I love Canada and I love Canadians!  For all my blog readers to the north, take note!  You are a special people and have an extraordinary country. Your national park system is superb. The scenery is some of the best in the world. And your restaurants and service are excellent.  Last night we had tapas at the lounge here at the Fairmont Hotel at Lake Louise...salmon and crab rolls; lamb meatballs; and expensive drinks. Everything was top-notch. We've taken lovely hikes, even encountering a baby bear, which freaked us out because we wondered where mama bear was. We interacted with a herd of bighorn sheep. Lovely. Lovely. Lovely.  If I have one small criticism, however, I might mention the MOSQUITOES. We started with some "good-for-you" bug spray to keep them away and ended up purchasing the strongest stuff available with 25% Deet. One hike we went on we probably got double the amount of exercise due to all the slapping and dancing about trying to avoid those dive-bombing, blood-sucking fiends. Small inconvenience to pay for all this beauty.
Lake Louise taken in the early morning during our hike.
We have to leave th room and check out now.  On the road again today!  Bye!

Be sure to sign up for my giveaway.  But you'll have to go back a few posts to find the sign up!

Monday, July 22, 2013

Block quote practice

My hubby and I were all encouraged because he figured out how to center my blog header.  On the heels of that success I decided to once again attempt to change my block quote to something a little more distinctive.  Well, I think I've done it.
Humor is the great thing, the saving thing. The minute it crops up, all our irritations and resentments slip away and a sunny spirit takes their place. -Mark Twain
Of course this isn't very bold or demanding, but then, neither is my blog.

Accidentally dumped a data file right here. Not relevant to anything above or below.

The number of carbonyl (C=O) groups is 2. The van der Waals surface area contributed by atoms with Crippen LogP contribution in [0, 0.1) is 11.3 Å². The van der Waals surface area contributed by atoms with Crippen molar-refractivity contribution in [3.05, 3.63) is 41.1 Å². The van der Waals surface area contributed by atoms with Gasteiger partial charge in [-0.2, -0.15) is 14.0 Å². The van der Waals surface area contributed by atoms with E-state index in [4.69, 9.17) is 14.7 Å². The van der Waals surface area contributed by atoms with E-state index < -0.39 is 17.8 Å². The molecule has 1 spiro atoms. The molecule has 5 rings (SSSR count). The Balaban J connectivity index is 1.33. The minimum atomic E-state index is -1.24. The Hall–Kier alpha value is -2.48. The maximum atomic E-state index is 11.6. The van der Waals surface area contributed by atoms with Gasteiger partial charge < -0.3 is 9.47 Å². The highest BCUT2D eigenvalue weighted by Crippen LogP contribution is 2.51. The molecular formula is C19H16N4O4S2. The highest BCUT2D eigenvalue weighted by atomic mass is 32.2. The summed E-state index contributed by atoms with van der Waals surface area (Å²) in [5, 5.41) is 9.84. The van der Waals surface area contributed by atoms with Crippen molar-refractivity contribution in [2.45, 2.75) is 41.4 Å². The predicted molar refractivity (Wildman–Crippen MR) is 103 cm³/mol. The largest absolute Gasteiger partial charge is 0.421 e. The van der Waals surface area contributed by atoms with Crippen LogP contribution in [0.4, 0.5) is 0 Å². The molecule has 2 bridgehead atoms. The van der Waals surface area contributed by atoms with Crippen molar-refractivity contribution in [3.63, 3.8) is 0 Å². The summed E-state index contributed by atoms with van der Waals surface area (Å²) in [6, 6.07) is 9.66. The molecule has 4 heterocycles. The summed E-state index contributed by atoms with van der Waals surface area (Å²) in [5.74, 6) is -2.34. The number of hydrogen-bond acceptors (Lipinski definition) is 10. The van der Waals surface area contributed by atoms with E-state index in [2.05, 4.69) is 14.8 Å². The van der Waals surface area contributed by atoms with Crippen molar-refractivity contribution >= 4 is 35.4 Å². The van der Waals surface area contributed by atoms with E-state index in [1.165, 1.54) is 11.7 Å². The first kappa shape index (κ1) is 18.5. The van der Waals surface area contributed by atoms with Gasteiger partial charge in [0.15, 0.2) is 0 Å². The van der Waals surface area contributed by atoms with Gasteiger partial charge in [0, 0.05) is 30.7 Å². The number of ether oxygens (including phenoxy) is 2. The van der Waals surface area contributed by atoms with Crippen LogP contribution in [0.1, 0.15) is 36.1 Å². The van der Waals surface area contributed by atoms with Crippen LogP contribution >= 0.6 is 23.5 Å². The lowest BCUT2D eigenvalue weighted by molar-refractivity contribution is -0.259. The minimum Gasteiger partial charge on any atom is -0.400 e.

Congratulations to American Astronaut Shannon Lucid, she now holds the American record for most time in space. Of course, the old record was held by Jerry Garcia."
- Spaceballs (Dark Helmet) 
My children always quote funny lines from movies.
If you teach your children nothing else, teach them the Golden Rule and "righty-tighty, lefty-loosey."  ~Robert Brault
No one taught me righty-tighty, lefty-loosey until I was in my 40s. Believe me it is a mantra around the house now!


Sunday, July 21, 2013

Sunday Salon from Banff, Alberta

Canadian Rockies
Good morning. We are in Banff, Alberta in Canada.

Yesterday: We arrived in Banff around 6 PM after a very beautiful, scenic drive from Kelowna, British Columbia. We even saw some bighorn sheep, in the wild, along the way. This is my first visit to the Canadian Rockies. Spectacular. Bow Falls was our first scenic stop in Banff.

Quick photo stop enroute. We are traveling light with the top down on the S2000.

Bighorn sheep; fencing was part of a road project, they were not fenced in.

Bow Falls
Kelowna, British Columbia- Less than 300 miles from our home in Washington State I had never heard of Kelowna, B.C. before but now I know about it and want to go back for a much longer stay.  It is located on the beautiful and large Okanagan Lake. It is a city unlike any I've ever been to before. It is a little like Chelan, WA or Sand Point, ID because of the lake and the warm weather associated with this part of the country and the associated water sports/boating. It is a bit like Boulder, CO because it is so artsy and has the feel of a college town (young hippie types everywhere.) It has a vibrant downtown with little shops and lots of restaurants which reminded me of the Capitol Hill area of Seattle where everyone walks about and visits on the streets. Lastly, I thought of Venice, Italy because it actually has canals where people can park their motor boats right in front of their homes or condos. In fact, the town had a bit of the Mediterranean feel because of it's warmth and resort-feel. We only had one evening in Kelowna and we spent it listening to a free concert in the park and walking the boardwalk around the waterfront park. Lovely. The dolphin fountain is located at the entrance of that park.
Kelowna, BC, Waterfront Park
Dinner last night was at Bear Street Tavern where we visited with a newlywed couple from U.K. We each ordered a small pizza and then only ate half.  That was silly, we should have only ordered one! Guess what we will have for lunch today? Cold pizza.

Today: we will take a few hikes and check out the local shops.  Tomorrow we hope to take the gondola up for sweeping view of the mountains.